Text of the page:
NATIONAL BUREAU OF ECONOMIC RESEARCH
NATIONAL BUREAU OF ECONOMIC RESEARCH

Housing Supply and Housing Bubbles

Edward L. Glaeser, Joseph Gyourko, Albert Saiz

NBER Working Paper No. 14193
Issued in July 2008
NBER Program(s):   PE

Like many other assets, housing prices are quite volatile relative to observable changes in fundamentals. If we are going to understand boom-bust housing cycles, we must incorporate housing supply. In this paper, we present a simple model of housing bubbles that predicts that places with more elastic housing supply have fewer and shorter bubbles, with smaller price increases. However, the welfare consequences of bubbles may actually be higher in more elastic places because those places will overbuild more in response to a bubble. The data show that the price run-ups of the 1980s were almost exclusively experienced in cities where housing supply is more inelastic. More elastic places had slightly larger increases in building during that period. Over the past five years, a modest number of more elastic places also experienced large price booms, but as the model suggests, these booms seem to have been quite short. Prices are already moving back towards construction costs in those areas.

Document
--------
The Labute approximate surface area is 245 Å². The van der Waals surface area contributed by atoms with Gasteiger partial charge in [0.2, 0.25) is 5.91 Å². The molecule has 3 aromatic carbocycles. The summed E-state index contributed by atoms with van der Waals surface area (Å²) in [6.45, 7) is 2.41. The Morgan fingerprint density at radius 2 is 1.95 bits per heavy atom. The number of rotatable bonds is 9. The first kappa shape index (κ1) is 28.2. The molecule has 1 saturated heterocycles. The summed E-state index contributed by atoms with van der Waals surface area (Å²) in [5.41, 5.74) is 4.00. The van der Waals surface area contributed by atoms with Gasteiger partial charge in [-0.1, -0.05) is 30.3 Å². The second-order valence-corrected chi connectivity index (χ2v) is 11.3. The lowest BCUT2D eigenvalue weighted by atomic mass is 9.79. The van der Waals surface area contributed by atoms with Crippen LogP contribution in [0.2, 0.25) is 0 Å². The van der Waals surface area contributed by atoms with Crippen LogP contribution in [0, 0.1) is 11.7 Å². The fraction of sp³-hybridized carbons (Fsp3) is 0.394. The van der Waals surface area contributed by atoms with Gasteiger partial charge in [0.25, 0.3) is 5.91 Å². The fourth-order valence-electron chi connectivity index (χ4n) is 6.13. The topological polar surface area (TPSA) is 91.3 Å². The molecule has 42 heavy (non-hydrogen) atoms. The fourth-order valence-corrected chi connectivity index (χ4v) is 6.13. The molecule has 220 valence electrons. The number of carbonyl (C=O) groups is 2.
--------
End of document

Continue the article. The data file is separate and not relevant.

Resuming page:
download in pdf format
   (263 K)

email paper

This paper is available as PDF (263 K) or via email.

Acknowledgments

Machine-readable bibliographic record - MARC, RIS, BibTeX

Document Object Identifier (DOI): 10.3386/w14193

Published: Glaeser, Edward L. & Gyourko, Joseph & Saiz, Albert, 2008. "Housing supply and housing bubbles," Journal of Urban Economics, Elsevier, vol. 64(2), pages 198-217, September.

Users who downloaded this paper also downloaded these:
Glaeser, Gyourko, and Molloy w11097 Urban Growth and Housing Supply
Himmelberg, Mayer, and Sinai w11643 Assessing High House Prices: Bubbles, Fundamentals, and Misperceptions
Abraham and Hendershott w4774 Bubbles in Metropolitan Housing Markets
Glaeser, Gottlieb, and Gyourko w16230 Can Cheap Credit Explain the Housing Boom?
Glaeser and Gyourko w12787 Housing Dynamics
 
Publications
Activities
Meetings
Data
People
About

Support
National Bureau of Economic Research, 1050 Massachusetts Ave., Cambridge, MA 02138; 617-868-3900; email: info@nber.org

Contact Us